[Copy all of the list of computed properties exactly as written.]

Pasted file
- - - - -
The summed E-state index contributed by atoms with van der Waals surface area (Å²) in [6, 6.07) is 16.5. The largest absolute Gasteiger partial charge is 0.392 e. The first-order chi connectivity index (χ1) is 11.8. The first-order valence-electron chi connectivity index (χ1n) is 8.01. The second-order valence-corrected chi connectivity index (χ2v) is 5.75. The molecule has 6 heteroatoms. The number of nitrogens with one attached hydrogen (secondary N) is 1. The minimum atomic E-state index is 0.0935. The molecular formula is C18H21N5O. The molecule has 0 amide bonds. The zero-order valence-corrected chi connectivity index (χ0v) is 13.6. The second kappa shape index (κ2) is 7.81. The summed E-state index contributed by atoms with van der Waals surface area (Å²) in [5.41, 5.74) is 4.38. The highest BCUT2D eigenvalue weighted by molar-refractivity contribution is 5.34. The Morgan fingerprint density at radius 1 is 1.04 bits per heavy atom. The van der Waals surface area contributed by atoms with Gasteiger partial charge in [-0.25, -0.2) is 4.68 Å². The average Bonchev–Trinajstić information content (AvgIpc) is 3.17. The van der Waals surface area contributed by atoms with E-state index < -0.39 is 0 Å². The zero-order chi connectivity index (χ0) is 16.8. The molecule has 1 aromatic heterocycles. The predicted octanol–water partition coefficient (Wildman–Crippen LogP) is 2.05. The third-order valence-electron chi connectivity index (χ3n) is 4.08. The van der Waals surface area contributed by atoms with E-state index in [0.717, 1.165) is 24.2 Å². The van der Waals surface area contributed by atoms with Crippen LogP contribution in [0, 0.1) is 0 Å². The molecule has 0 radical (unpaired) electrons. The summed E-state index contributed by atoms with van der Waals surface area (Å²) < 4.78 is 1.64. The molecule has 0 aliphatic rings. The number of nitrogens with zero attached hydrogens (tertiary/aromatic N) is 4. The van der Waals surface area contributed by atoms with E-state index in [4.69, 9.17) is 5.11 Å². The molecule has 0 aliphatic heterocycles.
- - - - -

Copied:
The summed E-state index contributed by atoms with van der Waals surface area (Å²) in [6, 6.07) is 16.5. The largest absolute Gasteiger partial charge is 0.392 e. The first-order chi connectivity index (χ1) is 11.8. The first-order valence-electron chi connectivity index (χ1n) is 8.01. The second-order valence-corrected chi connectivity index (χ2v) is 5.75. The molecule has 6 heteroatoms. The number of nitrogens with one attached hydrogen (secondary N) is 1. The minimum atomic E-state index is 0.0935. The molecular formula is C18H21N5O. The molecule has 0 amide bonds. The zero-order valence-corrected chi connectivity index (χ0v) is 13.6. The second kappa shape index (κ2) is 7.81. The summed E-state index contributed by atoms with van der Waals surface area (Å²) in [5.41, 5.74) is 4.38. The highest BCUT2D eigenvalue weighted by molar-refractivity contribution is 5.34. The Morgan fingerprint density at radius 1 is 1.04 bits per heavy atom. The van der Waals surface area contributed by atoms with Gasteiger partial charge in [-0.25, -0.2) is 4.68 Å². The average Bonchev–Trinajstić information content (AvgIpc) is 3.17. The van der Waals surface area contributed by atoms with E-state index < -0.39 is 0 Å². The zero-order chi connectivity index (χ0) is 16.8. The molecule has 1 aromatic heterocycles. The predicted octanol–water partition coefficient (Wildman–Crippen LogP) is 2.05. The third-order valence-electron chi connectivity index (χ3n) is 4.08. The van der Waals surface area contributed by atoms with E-state index in [0.717, 1.165) is 24.2 Å². The van der Waals surface area contributed by atoms with Crippen LogP contribution in [0, 0.1) is 0 Å². The molecule has 0 radical (unpaired) electrons. The summed E-state index contributed by atoms with van der Waals surface area (Å²) < 4.78 is 1.64. The molecule has 0 aliphatic rings. The number of nitrogens with zero attached hydrogens (tertiary/aromatic N) is 4. The van der Waals surface area contributed by atoms with E-state index in [4.69, 9.17) is 5.11 Å². The molecule has 0 aliphatic heterocycles.